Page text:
Howard Zimmerman, pioneer in organic chemistry, dies at 85
Howard Zimmerman, a professor of chemistry from 1960 until his retirement in 2010, died on Saturday, Feb. 11 as a result of a fall.
Zimmerman helped establish the field of organic photochemistry — the study of how light affects and initiates chemical reactions. By applying the theory of quantum mechanics to these reactions, he was able to develop predictive and explanatory theories.
“Howard was a major figure in photochemistry,” says Bassam Shakhashiri, professor of chemistry. “His research was renowned worldwide; the American Chemical Society gave him awards, and asked him to give short courses. He was very dedicated, sharply focused on his research.”
Hans Reich, a professor of chemistry at University of Wisconsin–Madison who had a neighboring lab in the chemistry department, remembers “a larger-than-life figure in chemistry. He was a member of the National Academy of Science for many years; he was a real pioneer in the study of photochemistry and published hundreds of papers. He was a pioneer in developing theories of how these reactions work and how you can predict reactions logically instead of having to do experiments.”
Which is not to say that Zimmerman disdained experiments, notes Patrick Mariano, who was a member of the “Z group” in the 1960s. “He said a good experiment trumps everything else, and it would last forever, but the interpretation may only last for a decade,” he says.
Richard Givens, professor emeritus of chemistry at the University of Kansas, recalls that Zimmerman “had a way of reducing complex problems to very understandable ones. For those of us who were 21 years old, he was able to take very complex ideas and concepts, and reduce them to an easily understood form that could be used to solve problems. He was interested in the fundamental aspects of organic reactions, he developed breakthroughs in understanding photochemistry, in how molecules are raised to the excited state and why.”
One of Zimmerman’s papers on reactions used by numerous synthetic organic chemists, “must among the most cited papers in the history of organic chemistry,” says Mariano, a professor of chemistry and biochemistry at the University of New Mexico.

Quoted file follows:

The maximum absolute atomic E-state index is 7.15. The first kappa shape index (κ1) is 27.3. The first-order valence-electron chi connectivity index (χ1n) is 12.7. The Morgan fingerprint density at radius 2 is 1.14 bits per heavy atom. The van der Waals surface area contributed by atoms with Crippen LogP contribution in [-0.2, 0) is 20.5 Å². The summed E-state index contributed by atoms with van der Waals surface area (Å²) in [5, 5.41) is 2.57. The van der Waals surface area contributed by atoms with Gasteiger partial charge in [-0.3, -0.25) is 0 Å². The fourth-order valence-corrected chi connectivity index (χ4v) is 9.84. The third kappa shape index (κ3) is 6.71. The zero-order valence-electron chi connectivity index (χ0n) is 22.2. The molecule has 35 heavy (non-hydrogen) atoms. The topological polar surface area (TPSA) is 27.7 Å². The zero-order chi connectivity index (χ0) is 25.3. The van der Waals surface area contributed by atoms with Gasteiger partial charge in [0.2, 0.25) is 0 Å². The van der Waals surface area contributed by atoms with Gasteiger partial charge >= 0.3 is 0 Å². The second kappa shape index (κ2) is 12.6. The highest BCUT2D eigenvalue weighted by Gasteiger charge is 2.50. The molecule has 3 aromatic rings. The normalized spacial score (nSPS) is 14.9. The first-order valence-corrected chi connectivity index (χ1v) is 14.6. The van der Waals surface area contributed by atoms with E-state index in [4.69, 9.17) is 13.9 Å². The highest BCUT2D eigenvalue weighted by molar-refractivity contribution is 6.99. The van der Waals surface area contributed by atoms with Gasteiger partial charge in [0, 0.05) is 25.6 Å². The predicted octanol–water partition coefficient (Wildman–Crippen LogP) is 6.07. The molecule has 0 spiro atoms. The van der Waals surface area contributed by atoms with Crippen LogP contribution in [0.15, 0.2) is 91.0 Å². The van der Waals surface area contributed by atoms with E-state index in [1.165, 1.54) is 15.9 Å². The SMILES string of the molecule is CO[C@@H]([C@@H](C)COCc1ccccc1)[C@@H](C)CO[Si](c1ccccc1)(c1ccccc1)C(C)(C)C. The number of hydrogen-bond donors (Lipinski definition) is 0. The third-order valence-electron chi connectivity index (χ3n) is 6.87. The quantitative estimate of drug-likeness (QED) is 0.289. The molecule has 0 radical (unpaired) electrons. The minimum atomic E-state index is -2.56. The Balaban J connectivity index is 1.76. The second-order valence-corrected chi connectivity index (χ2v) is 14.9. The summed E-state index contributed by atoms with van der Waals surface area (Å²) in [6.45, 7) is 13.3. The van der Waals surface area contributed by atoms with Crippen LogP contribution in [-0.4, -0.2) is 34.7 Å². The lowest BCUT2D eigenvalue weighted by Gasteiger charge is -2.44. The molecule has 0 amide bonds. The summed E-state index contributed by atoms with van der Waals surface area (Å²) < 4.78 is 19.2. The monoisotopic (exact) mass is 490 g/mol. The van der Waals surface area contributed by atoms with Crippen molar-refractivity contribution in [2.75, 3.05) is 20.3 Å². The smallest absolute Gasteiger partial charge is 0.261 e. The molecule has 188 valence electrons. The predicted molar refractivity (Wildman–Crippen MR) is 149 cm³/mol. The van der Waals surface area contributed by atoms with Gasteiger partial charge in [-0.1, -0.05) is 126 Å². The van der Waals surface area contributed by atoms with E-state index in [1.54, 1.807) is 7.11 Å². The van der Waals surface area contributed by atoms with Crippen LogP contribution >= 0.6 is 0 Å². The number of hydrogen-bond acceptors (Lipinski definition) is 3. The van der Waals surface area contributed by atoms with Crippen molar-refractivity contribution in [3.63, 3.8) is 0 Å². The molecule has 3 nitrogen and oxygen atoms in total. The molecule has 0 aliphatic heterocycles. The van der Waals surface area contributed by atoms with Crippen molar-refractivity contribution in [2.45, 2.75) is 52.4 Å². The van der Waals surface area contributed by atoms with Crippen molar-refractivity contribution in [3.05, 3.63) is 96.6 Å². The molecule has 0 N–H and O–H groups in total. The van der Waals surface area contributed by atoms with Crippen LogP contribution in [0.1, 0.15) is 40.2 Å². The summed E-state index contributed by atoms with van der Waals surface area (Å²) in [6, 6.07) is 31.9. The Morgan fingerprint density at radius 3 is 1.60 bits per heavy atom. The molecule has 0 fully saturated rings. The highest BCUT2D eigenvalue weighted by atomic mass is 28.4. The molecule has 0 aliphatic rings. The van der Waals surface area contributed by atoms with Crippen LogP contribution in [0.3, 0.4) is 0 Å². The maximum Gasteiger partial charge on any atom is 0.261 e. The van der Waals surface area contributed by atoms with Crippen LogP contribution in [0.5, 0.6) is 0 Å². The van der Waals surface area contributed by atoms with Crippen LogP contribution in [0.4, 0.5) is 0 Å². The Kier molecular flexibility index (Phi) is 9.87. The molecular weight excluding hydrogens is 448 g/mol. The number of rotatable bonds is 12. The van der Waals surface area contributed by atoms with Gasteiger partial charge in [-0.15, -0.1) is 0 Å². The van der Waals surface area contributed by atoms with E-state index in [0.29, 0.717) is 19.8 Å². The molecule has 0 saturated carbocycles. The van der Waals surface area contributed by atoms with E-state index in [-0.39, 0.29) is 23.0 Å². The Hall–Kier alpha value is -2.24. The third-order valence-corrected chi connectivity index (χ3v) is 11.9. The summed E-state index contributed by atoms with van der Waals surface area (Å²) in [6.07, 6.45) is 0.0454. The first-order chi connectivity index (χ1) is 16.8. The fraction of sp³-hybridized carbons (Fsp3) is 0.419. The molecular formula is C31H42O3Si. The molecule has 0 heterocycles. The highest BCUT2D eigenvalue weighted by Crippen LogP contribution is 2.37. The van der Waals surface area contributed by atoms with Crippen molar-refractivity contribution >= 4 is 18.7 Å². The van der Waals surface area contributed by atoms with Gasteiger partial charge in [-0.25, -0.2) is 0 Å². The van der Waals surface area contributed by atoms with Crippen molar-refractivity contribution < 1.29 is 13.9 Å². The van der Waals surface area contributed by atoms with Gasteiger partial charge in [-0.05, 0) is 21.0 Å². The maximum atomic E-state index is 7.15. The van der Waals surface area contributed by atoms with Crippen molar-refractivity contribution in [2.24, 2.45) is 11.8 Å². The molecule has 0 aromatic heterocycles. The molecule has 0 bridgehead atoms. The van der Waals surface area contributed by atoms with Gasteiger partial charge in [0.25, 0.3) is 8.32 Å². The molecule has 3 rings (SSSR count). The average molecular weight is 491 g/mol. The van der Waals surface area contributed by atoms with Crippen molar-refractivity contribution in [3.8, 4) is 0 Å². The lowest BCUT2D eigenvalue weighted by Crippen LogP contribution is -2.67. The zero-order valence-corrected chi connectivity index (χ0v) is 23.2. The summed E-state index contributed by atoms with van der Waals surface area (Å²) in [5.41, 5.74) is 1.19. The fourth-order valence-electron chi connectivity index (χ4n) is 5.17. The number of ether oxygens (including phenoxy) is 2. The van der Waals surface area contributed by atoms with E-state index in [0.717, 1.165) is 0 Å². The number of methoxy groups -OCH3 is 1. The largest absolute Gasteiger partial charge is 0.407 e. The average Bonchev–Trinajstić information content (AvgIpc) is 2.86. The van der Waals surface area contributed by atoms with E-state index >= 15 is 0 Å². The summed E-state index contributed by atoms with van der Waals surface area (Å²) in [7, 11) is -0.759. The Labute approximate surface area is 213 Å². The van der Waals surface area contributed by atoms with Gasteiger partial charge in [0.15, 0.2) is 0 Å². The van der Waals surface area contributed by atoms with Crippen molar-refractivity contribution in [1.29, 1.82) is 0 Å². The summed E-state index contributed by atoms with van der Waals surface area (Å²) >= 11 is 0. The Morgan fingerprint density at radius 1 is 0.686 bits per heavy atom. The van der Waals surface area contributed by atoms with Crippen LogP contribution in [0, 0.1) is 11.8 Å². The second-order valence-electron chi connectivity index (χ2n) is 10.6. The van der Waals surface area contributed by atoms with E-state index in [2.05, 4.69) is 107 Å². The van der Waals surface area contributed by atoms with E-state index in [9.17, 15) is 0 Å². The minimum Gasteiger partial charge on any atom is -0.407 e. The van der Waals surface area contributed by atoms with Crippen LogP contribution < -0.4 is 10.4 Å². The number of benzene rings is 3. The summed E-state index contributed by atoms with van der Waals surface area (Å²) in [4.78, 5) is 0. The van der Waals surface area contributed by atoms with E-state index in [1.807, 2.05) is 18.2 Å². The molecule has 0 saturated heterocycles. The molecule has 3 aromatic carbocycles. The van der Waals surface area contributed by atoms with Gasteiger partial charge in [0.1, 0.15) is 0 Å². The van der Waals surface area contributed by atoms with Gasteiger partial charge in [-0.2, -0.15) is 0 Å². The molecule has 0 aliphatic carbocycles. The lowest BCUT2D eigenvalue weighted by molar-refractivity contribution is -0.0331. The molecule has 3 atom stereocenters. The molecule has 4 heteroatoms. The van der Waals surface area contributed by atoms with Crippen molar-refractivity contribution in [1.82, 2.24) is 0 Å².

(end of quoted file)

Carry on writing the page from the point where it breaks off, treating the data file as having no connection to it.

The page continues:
Mariano also remembers Zimmerman as an excellent mentor. “He was unique in the intensity of his concern that his people get the best positions possible. And it did not stop there. Throughout my professional career, he remained intensely interested in my progress.”
Other former students stressed that mentorship as well.
“He was tenacious in his problem-solving and supportive of his students,” says Givens, who studied with Zimmerman in the 1960s. “He was very attentive to what we were doing in the lab, would visit frequently and ask how it was going. He was definitely a hands-on professor, he worked hard with you try to get to the solution of the research problem, to understand a reaction or synthesize a new compound.”
Laren Tolbert, who received his Ph.D. in 1975, recalls exacting standards in the lab. “He was a stickler for detail, for accuracy in well-run experiments, for making sure the data was there to support your claim.”
“He was not a warm-and-fuzzy guy, and some viewed him as a very difficult taskmaster,” says Tolbert, a professor of chemistry at Georgia Tech. “He believed in the students working extremely hard, had low tolerance for slacking off, and was proudest of the ‘silver spatula award,’ given to the students who worked on holidays. But he was also very loyal. Once you got a Ph.D. from him, he would support you to the ends of the earth.”
“There would not be a single person who would disagree that he an extremely good mentor,” agrees Mariano.
At a symposium in his honor in September, Zimmerman “was in such good spirits and good health, he was sharp minded and gave fantastic talk,” says Mariano. “His death was a such shock.”
Zimmerman is survived by his wife, Peggy, and by three sons from his first marriage.
The chemistry department has established a fund at the UW Foundation for donations in Howard’s memory. Memorials can be made payable to the UW Foundation–Howard E. Zimmerman Memorial Fund, US Bank Lockbox 78807, Milwaukee, WI 53278.